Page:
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Bluebeam Revu Tips: Estimating Wall Area June 24, 2015

Posted by carolhagen in Bluebeam Revu, Construction Industry - Software, estimating.
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Painting and wall contractors find estimating take-offs easy when the wall area can be calculated quickly.  Using a Perimeter measurement tool or an Area measurement tool , open the properties tab and enter the wall height into the Depth field to enable the measurement of the Wall Area column in the Markups list. You can of course create you own custom tools to expedite the process. I’d suggest if you are only interested in taking off wall area, make your own custom wall tools for your common wall heights (8, 10, 12 ft, etc)  so you can reuse them and not have to enter the depth field each time.

This video shows a resilient flooring tool, an area measurement) that then has the depth entered.  This method saves time in that you get multiple calculations in one measurement.  I’d use this method if I were a general contractor or a wall and flooring contractor.

The feature for taking off wall area was introduced back in 2014 with the Bluebeam Revu 12 release.  If you have an earlier version of Revu and would like to upgrade to the latest release, Click here and email me your contact info. I’ll help get you upgraded.

For more Bluebeam estimating tips you may want to read these previous posts:

Estimating and Layers

Manual Counting Ends with Visual Search

Multiple Monitors for Estimating Take-off Productivity

Show all Measurements in an Estimating Take-off

 

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Bluebeam Tip: Estimating and Layers May 18, 2015

Posted by carolhagen in Bluebeam Revu, Construction Industry - Software, estimating.
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Quickly assign many take-off markups to a single layer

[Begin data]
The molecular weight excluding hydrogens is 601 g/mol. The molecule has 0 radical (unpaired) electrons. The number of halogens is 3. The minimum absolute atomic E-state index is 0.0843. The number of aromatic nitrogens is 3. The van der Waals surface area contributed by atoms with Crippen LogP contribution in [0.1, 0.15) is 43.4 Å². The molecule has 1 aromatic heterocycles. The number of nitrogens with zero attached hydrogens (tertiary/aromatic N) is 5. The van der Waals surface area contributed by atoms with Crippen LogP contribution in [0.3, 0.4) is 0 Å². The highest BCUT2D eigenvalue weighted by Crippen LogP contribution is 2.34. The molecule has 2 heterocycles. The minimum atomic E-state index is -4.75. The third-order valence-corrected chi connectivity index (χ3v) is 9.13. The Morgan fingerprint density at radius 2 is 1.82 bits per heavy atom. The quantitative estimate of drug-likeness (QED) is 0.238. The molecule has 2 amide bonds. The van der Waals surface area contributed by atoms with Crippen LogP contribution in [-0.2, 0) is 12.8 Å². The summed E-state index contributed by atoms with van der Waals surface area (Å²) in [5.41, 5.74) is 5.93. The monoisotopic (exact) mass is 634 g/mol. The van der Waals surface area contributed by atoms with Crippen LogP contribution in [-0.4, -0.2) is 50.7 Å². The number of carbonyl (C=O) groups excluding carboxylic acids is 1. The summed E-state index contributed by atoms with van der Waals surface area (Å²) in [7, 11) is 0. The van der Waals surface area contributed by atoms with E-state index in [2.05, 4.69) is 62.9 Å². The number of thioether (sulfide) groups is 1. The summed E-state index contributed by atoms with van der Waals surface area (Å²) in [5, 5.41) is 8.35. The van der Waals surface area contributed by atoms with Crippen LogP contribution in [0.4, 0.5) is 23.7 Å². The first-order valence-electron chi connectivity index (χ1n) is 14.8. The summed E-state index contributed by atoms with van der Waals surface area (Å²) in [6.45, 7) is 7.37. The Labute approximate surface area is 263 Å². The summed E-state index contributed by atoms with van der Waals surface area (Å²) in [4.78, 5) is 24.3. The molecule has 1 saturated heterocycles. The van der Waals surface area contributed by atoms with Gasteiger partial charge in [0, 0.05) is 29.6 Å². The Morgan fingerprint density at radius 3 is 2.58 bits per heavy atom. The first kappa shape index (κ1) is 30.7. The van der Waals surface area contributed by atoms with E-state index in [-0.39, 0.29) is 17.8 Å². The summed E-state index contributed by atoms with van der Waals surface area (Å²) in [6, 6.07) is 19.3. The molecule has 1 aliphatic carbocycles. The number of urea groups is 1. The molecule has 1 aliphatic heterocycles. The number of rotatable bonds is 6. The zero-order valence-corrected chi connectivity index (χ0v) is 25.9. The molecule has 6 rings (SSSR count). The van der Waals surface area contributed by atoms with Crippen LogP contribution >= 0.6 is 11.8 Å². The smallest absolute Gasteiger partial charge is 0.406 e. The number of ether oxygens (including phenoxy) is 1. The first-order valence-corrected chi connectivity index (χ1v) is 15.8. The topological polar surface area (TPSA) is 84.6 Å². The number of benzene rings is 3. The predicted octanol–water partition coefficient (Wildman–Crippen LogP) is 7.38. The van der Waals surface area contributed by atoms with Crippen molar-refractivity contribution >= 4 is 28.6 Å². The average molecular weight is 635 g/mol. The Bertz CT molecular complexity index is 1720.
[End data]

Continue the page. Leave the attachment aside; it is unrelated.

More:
How many times during your estimating take-off do you right click and add an item to a layer? You use layers to place like items together (all the electrical, all the the flooring or all the insulation, etc.), so you can toggle these layers on and off, to isolate trades and to keep your take-off ordered and uncluttered. When using one drawing to take-off many trades, layers helps but adding an item to a layer each time you take-off an item in Revu is time-consuming. There’s a quicker way.

Assign All Markups to a Layer in one stepEstimating professionals take-off like items together. By chunking your work you are naturally more efficient as your mind works best when focused. Once you take off all the plumbing (or electrical fixtures, etc) there’s a quick way to add all of them to a layer using the flatten tool. Just check the box next to Assign Layer then type in the Layer name (overwrite the default ‘Markups” in the text box). As you add Layers, a drop down choice will show you your previously entered layer names. Remember to keep the unflatten option checked so you can add any missed items and to then create or export your report summary to .CSV format (Excel) later. If you haven’t used the layers function you’ll want to turn the Layers Tab on in your left panel using the Tab Access (It’s an upside down orange triangle on the command bar). Then check/uncheck any layers you want to display/hide.